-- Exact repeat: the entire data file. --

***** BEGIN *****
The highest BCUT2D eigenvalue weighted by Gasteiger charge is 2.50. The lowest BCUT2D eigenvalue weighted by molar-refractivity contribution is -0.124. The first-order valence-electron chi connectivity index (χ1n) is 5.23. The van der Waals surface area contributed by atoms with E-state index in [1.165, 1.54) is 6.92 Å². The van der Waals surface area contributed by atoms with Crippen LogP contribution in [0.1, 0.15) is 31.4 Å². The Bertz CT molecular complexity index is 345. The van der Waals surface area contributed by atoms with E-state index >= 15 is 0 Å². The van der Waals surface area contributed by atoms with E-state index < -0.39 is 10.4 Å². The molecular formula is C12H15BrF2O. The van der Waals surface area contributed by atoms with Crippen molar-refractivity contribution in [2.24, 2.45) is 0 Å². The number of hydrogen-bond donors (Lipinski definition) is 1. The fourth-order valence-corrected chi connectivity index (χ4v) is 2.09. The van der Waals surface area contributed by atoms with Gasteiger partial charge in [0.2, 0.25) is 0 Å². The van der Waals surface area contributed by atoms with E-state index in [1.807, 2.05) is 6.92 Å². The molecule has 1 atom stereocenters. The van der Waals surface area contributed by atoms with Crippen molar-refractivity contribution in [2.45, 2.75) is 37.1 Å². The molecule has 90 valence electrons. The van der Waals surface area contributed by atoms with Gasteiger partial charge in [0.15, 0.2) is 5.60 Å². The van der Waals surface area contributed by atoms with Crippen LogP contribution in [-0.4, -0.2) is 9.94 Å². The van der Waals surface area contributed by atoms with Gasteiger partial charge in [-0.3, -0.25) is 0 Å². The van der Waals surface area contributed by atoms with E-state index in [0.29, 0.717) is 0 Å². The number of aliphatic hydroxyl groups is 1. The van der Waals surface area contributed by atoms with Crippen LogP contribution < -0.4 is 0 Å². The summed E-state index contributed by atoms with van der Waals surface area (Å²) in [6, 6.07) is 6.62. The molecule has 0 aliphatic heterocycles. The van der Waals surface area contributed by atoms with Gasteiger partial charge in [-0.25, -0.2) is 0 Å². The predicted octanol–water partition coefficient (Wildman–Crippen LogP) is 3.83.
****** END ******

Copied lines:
The highest BCUT2D eigenvalue weighted by Gasteiger charge is 2.50. The lowest BCUT2D eigenvalue weighted by molar-refractivity contribution is -0.124. The first-order valence-electron chi connectivity index (χ1n) is 5.23. The van der Waals surface area contributed by atoms with E-state index in [1.165, 1.54) is 6.92 Å². The van der Waals surface area contributed by atoms with Crippen LogP contribution in [0.1, 0.15) is 31.4 Å². The Bertz CT molecular complexity index is 345. The van der Waals surface area contributed by atoms with E-state index >= 15 is 0 Å². The van der Waals surface area contributed by atoms with E-state index < -0.39 is 10.4 Å². The molecular formula is C12H15BrF2O. The van der Waals surface area contributed by atoms with Crippen molar-refractivity contribution in [2.24, 2.45) is 0 Å². The number of hydrogen-bond donors (Lipinski definition) is 1. The fourth-order valence-corrected chi connectivity index (χ4v) is 2.09. The van der Waals surface area contributed by atoms with Gasteiger partial charge in [0.2, 0.25) is 0 Å². The van der Waals surface area contributed by atoms with E-state index in [1.807, 2.05) is 6.92 Å². The molecule has 1 atom stereocenters. The van der Waals surface area contributed by atoms with Crippen molar-refractivity contribution in [2.45, 2.75) is 37.1 Å². The molecule has 90 valence electrons. The van der Waals surface area contributed by atoms with Gasteiger partial charge in [0.15, 0.2) is 5.60 Å². The van der Waals surface area contributed by atoms with Crippen LogP contribution in [-0.4, -0.2) is 9.94 Å². The van der Waals surface area contributed by atoms with Gasteiger partial charge in [-0.3, -0.25) is 0 Å². The van der Waals surface area contributed by atoms with E-state index in [0.29, 0.717) is 0 Å². The number of aliphatic hydroxyl groups is 1. The van der Waals surface area contributed by atoms with Crippen LogP contribution < -0.4 is 0 Å². The summed E-state index contributed by atoms with van der Waals surface area (Å²) in [6, 6.07) is 6.62. The molecule has 0 aliphatic heterocycles. The van der Waals surface area contributed by atoms with Gasteiger partial charge in [-0.25, -0.2) is 0 Å². The predicted octanol–water partition coefficient (Wildman–Crippen LogP) is 3.83.